"Access to electricity is fundamental to opportunity in this age. It's the light that children study by; the energy that allows an idea to be transformed into a real business. It's the lifeline for families to meet their most basic needs. And it's the connection that's needed to plug Africa into the grid of the global economy. You've got to have power. And yet two-thirds of the population in sub-Saharan Africa lacks access to power -- and the percentage is much higher for those who don't live in cities." -- President Barack Obama, Remarks at the University of Cape Town, June 30, 2013
The satellite image of earth at night says it all: except for a few urban areas scattered here and there, essentially the entire continent of Africa is shrouded in darkness. In many sub-Saharan African nations, as much as 90 percent of the rural population lacks access to electricity. No lights. No refrigerators. No computers. Nada, Zippo, Zilch.
When President Obama announced his administration's Power Africa initiative, I was excited at the prospect of more lights being turned on in Africa, more children being able to go to school and access online resources, more patients being treated and vaccinated at rural health clinics, more farmers finding ways to ensure their own food security, and more small entrepreneurs launching new businesses.
For those of us in the international development community who have been fighting energy poverty, this initiative is a big deal. Combined with the U.N.'s Sustainable Energy for All initiative -- whose primary goal is to ensure universal access to modern energy services for the world's poor by 2030 -- Power Africa can help make a significant contribution to the challenge of providing electricity to those who have none.
The bulk of the Power Africa initiative seems to be focused on developing electricity services for urban or peri-urban areas; however, it is important to note that the vast majority of people who suffer from energy poverty live beyond the reach of a traditional power grid.
These folks are not likely to have access to grid electricity anytime soon due to the exorbitant cost and logistical difficulty of extending power lines to remote parts of the world. Greater emphasis should therefore be placed on finding ways to power communities in remote regions and allocating appropriate funding to meet those needs. Solar and other renewable energy‐based power systems offer the best solution for meeting the energy needs of off-grid communities as they can be installed in very remote locations, do not have to be tied to a utility grid, are cost-effective, and can last 20‐30 years with proper maintenance and servicing.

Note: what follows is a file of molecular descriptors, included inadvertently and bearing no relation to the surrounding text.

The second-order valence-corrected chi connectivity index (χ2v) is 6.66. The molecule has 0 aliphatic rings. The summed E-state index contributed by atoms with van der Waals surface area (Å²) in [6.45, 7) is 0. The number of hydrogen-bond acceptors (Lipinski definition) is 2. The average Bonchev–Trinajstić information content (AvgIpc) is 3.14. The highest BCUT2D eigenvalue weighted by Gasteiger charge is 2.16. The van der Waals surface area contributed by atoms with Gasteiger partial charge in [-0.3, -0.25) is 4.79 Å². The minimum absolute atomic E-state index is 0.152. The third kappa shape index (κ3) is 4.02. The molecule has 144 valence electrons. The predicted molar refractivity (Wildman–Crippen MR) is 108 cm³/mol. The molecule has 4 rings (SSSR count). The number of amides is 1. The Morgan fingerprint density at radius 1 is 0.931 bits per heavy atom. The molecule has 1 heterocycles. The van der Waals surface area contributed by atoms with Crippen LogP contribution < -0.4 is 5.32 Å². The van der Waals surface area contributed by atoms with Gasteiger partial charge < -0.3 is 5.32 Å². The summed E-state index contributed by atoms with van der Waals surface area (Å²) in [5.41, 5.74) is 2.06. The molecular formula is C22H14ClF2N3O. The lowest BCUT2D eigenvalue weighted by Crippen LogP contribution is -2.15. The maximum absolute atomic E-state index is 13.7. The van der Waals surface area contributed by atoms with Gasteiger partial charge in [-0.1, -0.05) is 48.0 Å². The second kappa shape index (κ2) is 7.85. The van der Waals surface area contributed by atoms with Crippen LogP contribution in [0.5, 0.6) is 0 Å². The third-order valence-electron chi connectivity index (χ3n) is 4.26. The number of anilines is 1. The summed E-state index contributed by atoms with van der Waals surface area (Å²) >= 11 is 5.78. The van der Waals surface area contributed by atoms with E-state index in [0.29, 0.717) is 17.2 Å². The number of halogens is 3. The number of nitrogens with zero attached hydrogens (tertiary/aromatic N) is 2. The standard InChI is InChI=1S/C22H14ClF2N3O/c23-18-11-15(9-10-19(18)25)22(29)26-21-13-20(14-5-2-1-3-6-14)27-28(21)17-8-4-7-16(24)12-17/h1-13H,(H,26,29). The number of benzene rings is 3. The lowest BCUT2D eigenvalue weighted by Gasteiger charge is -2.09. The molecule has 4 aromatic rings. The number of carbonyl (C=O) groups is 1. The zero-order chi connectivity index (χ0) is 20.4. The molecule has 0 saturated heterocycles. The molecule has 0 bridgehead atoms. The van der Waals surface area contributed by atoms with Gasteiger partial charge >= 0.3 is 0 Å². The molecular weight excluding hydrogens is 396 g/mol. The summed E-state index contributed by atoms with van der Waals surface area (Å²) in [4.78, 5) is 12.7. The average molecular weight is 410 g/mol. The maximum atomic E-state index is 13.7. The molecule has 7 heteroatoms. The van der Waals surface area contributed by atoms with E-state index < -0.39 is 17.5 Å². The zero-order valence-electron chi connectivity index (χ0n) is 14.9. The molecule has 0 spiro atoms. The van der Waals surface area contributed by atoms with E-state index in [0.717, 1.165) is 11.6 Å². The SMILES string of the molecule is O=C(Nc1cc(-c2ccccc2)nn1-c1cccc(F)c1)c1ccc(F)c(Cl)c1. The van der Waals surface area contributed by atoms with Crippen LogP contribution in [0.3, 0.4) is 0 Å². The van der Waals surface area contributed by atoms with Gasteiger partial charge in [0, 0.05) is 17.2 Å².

Solar electricity may be used in very remote locations to power stand-alone applications such as household lighting systems and appliances, or alternatively, to power larger facilities such as schools and health centers. It can also be used to pump and purify water, irrigate crops, run computers, and power small businesses. When combined with wireless communications, solar energy can also put the world's ever-expanding database of knowledge at the fingertips of every child on the planet, no matter how remote or isolated he or she may happen to be. And now, thanks to recent advances in inverter and smart metering technology, solar micro-grids are quickly becoming a cost-effective solution for powering entire villages or even clusters of villages in the developing world.
I believe that energy is a human right. Without it, there is no way to light homes, pump water, store vaccines, run computers, operate machinery, or communicate with the rest of the world. For many communities that lie beyond the reach of a conventional power grid, solar energy offers the greatest hope to provide the power they need to secure a brighter future for themselves and their children.